The integrals of de/T and p/TdV will not always be the same when T is variable, but their sum will be. Regarding your first question you have to distinguish between a process, which may be irreversible, and a path in the state space of equilibrium states used for calculation of the change of S. Usually when there is entropy production in an irreversible process, the work is also not equal to pdV. So there is no contradiction with TdS not being dQ. Think of stirring a viscous liquid which is a form of nonvolume work which gives rise to entropy production. 



#10
Jan1013, 07:01 PM

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Thanks
PF Gold
P: 4,424

Your initial equation TdS = dU + PdV applies to the differential change in the parameters from one equilibrium state to another. It doesn't matter whether you got from the initial state to the final state by a reversible path or an irreversible path. However, the changes described by the equation can not be assumed to apply along the path; they can only be assumed to apply to the overall change from the initial to the final end point. However, if the path is reversible, they will also apply at all points along the path.
I hope this makes sense. 



#11
Jan1113, 10:04 AM

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Thanks
PF Gold
P: 4,424

If you would like to learn more about how all this plays out with regard to the contribution of entropy generation over an irreversible path to the total entropy change between the initial and final equilibrium states of a closed system, see my postings on the following PF link:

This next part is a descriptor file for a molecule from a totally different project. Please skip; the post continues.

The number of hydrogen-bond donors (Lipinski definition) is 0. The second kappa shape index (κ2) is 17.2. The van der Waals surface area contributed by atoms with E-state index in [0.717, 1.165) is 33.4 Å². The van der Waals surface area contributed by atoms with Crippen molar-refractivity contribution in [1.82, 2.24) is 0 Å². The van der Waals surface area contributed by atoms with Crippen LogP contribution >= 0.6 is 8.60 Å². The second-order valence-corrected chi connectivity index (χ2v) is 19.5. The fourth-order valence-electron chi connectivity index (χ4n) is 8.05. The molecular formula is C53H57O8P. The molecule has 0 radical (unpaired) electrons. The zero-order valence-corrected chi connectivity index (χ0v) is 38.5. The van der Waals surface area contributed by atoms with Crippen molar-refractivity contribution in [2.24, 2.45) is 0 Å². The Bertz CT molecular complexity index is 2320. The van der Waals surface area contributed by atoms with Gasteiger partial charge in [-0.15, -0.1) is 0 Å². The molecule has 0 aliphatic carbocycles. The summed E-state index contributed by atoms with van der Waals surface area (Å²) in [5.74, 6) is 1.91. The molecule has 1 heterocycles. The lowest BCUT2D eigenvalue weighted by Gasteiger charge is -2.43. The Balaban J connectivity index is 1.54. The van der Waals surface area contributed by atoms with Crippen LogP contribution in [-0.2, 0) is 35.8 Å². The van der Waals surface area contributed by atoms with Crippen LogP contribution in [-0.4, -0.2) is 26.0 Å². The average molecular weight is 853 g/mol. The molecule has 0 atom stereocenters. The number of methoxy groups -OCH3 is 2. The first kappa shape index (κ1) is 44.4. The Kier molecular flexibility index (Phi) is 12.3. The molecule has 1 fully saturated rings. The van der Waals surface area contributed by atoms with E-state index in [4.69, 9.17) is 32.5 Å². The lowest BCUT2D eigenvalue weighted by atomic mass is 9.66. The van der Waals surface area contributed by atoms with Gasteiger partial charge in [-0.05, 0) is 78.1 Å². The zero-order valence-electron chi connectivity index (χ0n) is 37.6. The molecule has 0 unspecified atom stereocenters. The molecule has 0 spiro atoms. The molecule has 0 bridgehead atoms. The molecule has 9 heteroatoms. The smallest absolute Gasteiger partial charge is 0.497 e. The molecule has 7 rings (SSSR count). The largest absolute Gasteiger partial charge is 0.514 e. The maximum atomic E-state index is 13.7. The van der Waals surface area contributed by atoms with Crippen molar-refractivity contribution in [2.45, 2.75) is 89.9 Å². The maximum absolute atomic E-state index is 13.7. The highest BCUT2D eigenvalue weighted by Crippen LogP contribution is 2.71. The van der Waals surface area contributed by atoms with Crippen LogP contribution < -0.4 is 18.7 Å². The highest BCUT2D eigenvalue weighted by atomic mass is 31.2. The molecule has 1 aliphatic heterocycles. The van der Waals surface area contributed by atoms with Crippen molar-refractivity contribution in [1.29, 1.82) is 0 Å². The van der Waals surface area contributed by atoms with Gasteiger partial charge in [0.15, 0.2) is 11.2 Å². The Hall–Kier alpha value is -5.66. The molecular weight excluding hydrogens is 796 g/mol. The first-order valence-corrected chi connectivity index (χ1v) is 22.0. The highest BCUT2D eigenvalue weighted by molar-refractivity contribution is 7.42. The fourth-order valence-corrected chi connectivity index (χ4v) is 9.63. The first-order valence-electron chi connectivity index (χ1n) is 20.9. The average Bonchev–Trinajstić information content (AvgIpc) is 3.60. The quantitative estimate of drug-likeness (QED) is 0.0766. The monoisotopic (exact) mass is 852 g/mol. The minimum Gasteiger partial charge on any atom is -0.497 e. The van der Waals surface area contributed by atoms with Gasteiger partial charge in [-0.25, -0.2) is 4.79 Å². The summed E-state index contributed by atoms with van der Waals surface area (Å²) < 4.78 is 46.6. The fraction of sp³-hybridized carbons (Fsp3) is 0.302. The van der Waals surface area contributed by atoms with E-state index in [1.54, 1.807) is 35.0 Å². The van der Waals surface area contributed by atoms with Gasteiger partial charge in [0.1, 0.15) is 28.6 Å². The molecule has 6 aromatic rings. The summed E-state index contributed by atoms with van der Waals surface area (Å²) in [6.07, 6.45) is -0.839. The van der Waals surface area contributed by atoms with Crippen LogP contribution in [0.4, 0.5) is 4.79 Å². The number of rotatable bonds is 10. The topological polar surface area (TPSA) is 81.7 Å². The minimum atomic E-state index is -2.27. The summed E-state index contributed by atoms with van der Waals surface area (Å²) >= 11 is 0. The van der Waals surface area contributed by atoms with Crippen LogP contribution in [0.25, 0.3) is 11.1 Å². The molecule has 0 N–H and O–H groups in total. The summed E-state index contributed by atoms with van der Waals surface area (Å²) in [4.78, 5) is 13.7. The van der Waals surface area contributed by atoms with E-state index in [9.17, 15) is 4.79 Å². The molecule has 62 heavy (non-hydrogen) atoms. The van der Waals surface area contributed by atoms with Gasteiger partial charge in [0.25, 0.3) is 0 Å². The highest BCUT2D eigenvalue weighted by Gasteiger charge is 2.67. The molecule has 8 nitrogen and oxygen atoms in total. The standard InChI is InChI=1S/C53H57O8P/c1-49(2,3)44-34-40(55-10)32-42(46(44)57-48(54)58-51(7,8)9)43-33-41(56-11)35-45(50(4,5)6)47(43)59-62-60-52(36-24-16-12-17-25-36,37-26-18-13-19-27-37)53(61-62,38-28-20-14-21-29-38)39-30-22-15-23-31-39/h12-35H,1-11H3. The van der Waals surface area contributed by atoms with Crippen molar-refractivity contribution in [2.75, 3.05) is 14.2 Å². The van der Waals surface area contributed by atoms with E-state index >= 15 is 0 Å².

http://www.physicsforums.com/showthread.php?t=660830 



#12
Jan1213, 02:38 PM

P: 423

Thanks very much for your responses
I was wondering, when the Tds equation is integrated I thought that it was integrated along the path in which a process takes place whether reversible or irreversible? Thanks again 



#13
Jan1213, 03:14 PM

Sci Advisor
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Thanks
PF Gold
P: 4,424

You have to recognize that, in a system undergoing an irreversible process, the key variables, like temperature, pressure, and velocity are not uniform within the system, and vary with spatial position and time. But we definitely have the capabilities for solving for these variations by solving the above differential balance equations. One of the tools that is often used in this regard is computational fluid dynamics. We do not need to throw our arms in the air and simply declare that, because the process is irreversible, there is no useful information we can get about what is going on within the system. Chet 



#14
Jan1213, 03:41 PM

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P: 3,366





#15
Jan1213, 03:52 PM

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P: 3,366





#16
Jan1213, 04:11 PM

P: 423

Basically I found that all textbooks say that the equation Tds = de + pdv is valid for between any equilibrium state reversible, irreversible etc. , which I'm confused about since for cases where irreversibilities are present I thought the equation should be Tds = de + pdv + Tdσ. Thanks very much for answering my questions thus far. 



#17
Jan1213, 04:53 PM

Sci Advisor
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Thanks
PF Gold
P: 4,424

Chet 



#18
Jan1213, 06:34 PM

P: 5,462

The material you require to answer all three of your questions was presented by Caratheodory in 1909.
You will find good discussions of this in books by Wilson (1951) Thermodynamics and Statistical Mechanics (Cambridge University Press) Pippard (1964) Classical Themodynamics (Oxford University Press) Carrington (1994) Basic Thermodynamics (Oxford University Press) All three follow and further develop Caratheodory's highly mathematical method and discuss the conditions under which dw and dq may be integrated and prove mathematically that entropy is a state function. All three are highly readable, but different, and contain penetrating insights into classical thermodynamics. I'm sorry but there are no short form solutions to this. Each proof is many pages long.